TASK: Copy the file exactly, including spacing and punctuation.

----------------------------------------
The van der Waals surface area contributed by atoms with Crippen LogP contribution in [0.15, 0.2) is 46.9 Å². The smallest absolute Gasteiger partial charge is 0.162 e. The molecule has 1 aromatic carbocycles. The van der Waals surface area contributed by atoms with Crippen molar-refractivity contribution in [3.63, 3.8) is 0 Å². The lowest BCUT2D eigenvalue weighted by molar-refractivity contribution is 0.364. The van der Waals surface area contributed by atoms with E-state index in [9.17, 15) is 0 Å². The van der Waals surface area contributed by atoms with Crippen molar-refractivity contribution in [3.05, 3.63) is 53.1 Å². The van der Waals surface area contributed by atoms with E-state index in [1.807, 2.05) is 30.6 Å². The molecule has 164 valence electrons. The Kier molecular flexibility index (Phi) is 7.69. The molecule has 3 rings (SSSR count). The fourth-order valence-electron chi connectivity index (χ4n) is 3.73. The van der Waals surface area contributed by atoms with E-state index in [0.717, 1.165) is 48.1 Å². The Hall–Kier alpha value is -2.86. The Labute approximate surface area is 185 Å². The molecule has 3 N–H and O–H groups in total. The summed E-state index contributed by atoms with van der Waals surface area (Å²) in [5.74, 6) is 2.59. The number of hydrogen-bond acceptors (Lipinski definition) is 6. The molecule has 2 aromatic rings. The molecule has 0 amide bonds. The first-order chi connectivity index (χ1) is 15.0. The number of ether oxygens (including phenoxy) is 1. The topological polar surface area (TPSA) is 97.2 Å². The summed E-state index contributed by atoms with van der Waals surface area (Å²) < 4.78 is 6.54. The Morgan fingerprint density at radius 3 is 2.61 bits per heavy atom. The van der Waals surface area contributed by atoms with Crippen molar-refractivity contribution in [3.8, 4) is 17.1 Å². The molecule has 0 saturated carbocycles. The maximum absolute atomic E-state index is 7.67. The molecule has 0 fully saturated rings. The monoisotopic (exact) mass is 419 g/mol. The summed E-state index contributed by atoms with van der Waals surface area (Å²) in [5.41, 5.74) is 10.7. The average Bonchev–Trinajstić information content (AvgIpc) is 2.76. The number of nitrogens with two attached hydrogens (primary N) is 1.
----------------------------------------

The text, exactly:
The van der Waals surface area contributed by atoms with Crippen LogP contribution in [0.15, 0.2) is 46.9 Å². The smallest absolute Gasteiger partial charge is 0.162 e. The molecule has 1 aromatic carbocycles. The van der Waals surface area contributed by atoms with Crippen molar-refractivity contribution in [3.63, 3.8) is 0 Å². The lowest BCUT2D eigenvalue weighted by molar-refractivity contribution is 0.364. The van der Waals surface area contributed by atoms with E-state index in [9.17, 15) is 0 Å². The van der Waals surface area contributed by atoms with Crippen molar-refractivity contribution in [3.05, 3.63) is 53.1 Å². The van der Waals surface area contributed by atoms with E-state index in [1.807, 2.05) is 30.6 Å². The molecule has 164 valence electrons. The Kier molecular flexibility index (Phi) is 7.69. The molecule has 3 rings (SSSR count). The fourth-order valence-electron chi connectivity index (χ4n) is 3.73. The van der Waals surface area contributed by atoms with E-state index in [0.717, 1.165) is 48.1 Å². The Hall–Kier alpha value is -2.86. The Labute approximate surface area is 185 Å². The molecule has 3 N–H and O–H groups in total. The summed E-state index contributed by atoms with van der Waals surface area (Å²) in [5.74, 6) is 2.59. The number of hydrogen-bond acceptors (Lipinski definition) is 6. The molecule has 2 aromatic rings. The molecule has 0 amide bonds. The first-order chi connectivity index (χ1) is 15.0. The number of ether oxygens (including phenoxy) is 1. The topological polar surface area (TPSA) is 97.2 Å². The summed E-state index contributed by atoms with van der Waals surface area (Å²) < 4.78 is 6.54. The Morgan fingerprint density at radius 3 is 2.61 bits per heavy atom. The van der Waals surface area contributed by atoms with Crippen molar-refractivity contribution in [3.8, 4) is 17.1 Å². The molecule has 0 saturated carbocycles. The maximum absolute atomic E-state index is 7.67. The molecule has 0 fully saturated rings. The monoisotopic (exact) mass is 419 g/mol. The summed E-state index contributed by atoms with van der Waals surface area (Å²) in [5.41, 5.74) is 10.7. The average Bonchev–Trinajstić information content (AvgIpc) is 2.76. The number of nitrogens with two attached hydrogens (primary N) is 1.